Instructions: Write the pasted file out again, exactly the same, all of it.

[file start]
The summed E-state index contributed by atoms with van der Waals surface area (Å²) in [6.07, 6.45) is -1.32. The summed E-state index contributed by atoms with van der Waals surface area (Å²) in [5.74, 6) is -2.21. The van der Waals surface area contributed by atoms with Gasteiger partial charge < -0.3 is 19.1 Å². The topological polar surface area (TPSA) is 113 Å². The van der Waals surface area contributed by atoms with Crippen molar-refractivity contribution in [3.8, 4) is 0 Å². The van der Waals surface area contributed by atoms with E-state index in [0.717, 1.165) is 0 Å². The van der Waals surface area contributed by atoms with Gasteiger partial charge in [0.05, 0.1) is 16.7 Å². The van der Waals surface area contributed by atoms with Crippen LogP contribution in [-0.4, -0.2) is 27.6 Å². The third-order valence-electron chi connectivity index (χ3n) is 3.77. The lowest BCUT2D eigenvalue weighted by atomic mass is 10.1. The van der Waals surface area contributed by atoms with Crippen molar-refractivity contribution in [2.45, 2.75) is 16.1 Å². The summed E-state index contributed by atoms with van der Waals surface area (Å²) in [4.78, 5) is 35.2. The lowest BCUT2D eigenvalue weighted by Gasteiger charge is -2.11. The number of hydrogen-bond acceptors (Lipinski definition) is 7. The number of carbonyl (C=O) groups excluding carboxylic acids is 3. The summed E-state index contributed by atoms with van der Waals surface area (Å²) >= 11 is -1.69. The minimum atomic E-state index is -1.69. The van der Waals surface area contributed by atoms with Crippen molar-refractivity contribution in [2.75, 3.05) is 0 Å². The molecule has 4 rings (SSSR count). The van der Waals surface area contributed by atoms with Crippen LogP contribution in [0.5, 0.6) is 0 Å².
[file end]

The summed E-state index contributed by atoms with van der Waals surface area (Å²) in [6.07, 6.45) is -1.32. The summed E-state index contributed by atoms with van der Waals surface area (Å²) in [5.74, 6) is -2.21. The van der Waals surface area contributed by atoms with Gasteiger partial charge < -0.3 is 19.1 Å². The topological polar surface area (TPSA) is 113 Å². The van der Waals surface area contributed by atoms with Crippen molar-refractivity contribution in [3.8, 4) is 0 Å². The van der Waals surface area contributed by atoms with E-state index in [0.717, 1.165) is 0 Å². The van der Waals surface area contributed by atoms with Gasteiger partial charge in [0.05, 0.1) is 16.7 Å². The van der Waals surface area contributed by atoms with Crippen LogP contribution in [-0.4, -0.2) is 27.6 Å². The third-order valence-electron chi connectivity index (χ3n) is 3.77. The lowest BCUT2D eigenvalue weighted by atomic mass is 10.1. The van der Waals surface area contributed by atoms with Crippen molar-refractivity contribution in [2.45, 2.75) is 16.1 Å². The summed E-state index contributed by atoms with van der Waals surface area (Å²) in [4.78, 5) is 35.2. The lowest BCUT2D eigenvalue weighted by Gasteiger charge is -2.11. The number of hydrogen-bond acceptors (Lipinski definition) is 7. The number of carbonyl (C=O) groups excluding carboxylic acids is 3. The summed E-state index contributed by atoms with van der Waals surface area (Å²) >= 11 is -1.69. The minimum atomic E-state index is -1.69. The van der Waals surface area contributed by atoms with Crippen molar-refractivity contribution in [2.75, 3.05) is 0 Å². The molecule has 4 rings (SSSR count). The van der Waals surface area contributed by atoms with Crippen LogP contribution in [0.5, 0.6) is 0 Å².